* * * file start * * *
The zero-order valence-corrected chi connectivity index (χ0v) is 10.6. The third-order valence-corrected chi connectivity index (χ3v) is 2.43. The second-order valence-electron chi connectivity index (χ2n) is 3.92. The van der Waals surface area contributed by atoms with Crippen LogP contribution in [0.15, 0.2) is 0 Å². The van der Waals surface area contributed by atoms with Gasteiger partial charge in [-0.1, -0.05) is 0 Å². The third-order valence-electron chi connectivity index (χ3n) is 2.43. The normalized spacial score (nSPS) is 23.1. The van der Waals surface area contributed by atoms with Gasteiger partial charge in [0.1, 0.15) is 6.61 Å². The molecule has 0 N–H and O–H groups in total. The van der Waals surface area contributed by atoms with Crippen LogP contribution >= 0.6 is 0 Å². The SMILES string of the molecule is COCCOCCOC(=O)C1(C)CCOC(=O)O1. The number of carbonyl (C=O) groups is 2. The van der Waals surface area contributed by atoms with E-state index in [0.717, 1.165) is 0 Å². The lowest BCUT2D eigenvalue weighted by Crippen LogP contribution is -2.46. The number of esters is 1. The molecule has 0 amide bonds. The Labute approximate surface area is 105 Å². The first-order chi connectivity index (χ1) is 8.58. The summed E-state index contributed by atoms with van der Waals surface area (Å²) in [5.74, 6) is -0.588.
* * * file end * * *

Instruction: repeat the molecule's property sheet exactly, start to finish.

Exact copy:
The zero-order valence-corrected chi connectivity index (χ0v) is 10.6. The third-order valence-corrected chi connectivity index (χ3v) is 2.43. The second-order valence-electron chi connectivity index (χ2n) is 3.92. The van der Waals surface area contributed by atoms with Crippen LogP contribution in [0.15, 0.2) is 0 Å². The van der Waals surface area contributed by atoms with Gasteiger partial charge in [-0.1, -0.05) is 0 Å². The third-order valence-electron chi connectivity index (χ3n) is 2.43. The normalized spacial score (nSPS) is 23.1. The van der Waals surface area contributed by atoms with Gasteiger partial charge in [0.1, 0.15) is 6.61 Å². The molecule has 0 N–H and O–H groups in total. The van der Waals surface area contributed by atoms with Crippen LogP contribution >= 0.6 is 0 Å². The SMILES string of the molecule is COCCOCCOC(=O)C1(C)CCOC(=O)O1. The number of carbonyl (C=O) groups is 2. The van der Waals surface area contributed by atoms with E-state index in [0.717, 1.165) is 0 Å². The lowest BCUT2D eigenvalue weighted by Crippen LogP contribution is -2.46. The number of esters is 1. The molecule has 0 amide bonds. The Labute approximate surface area is 105 Å². The first-order chi connectivity index (χ1) is 8.58. The summed E-state index contributed by atoms with van der Waals surface area (Å²) in [5.74, 6) is -0.588.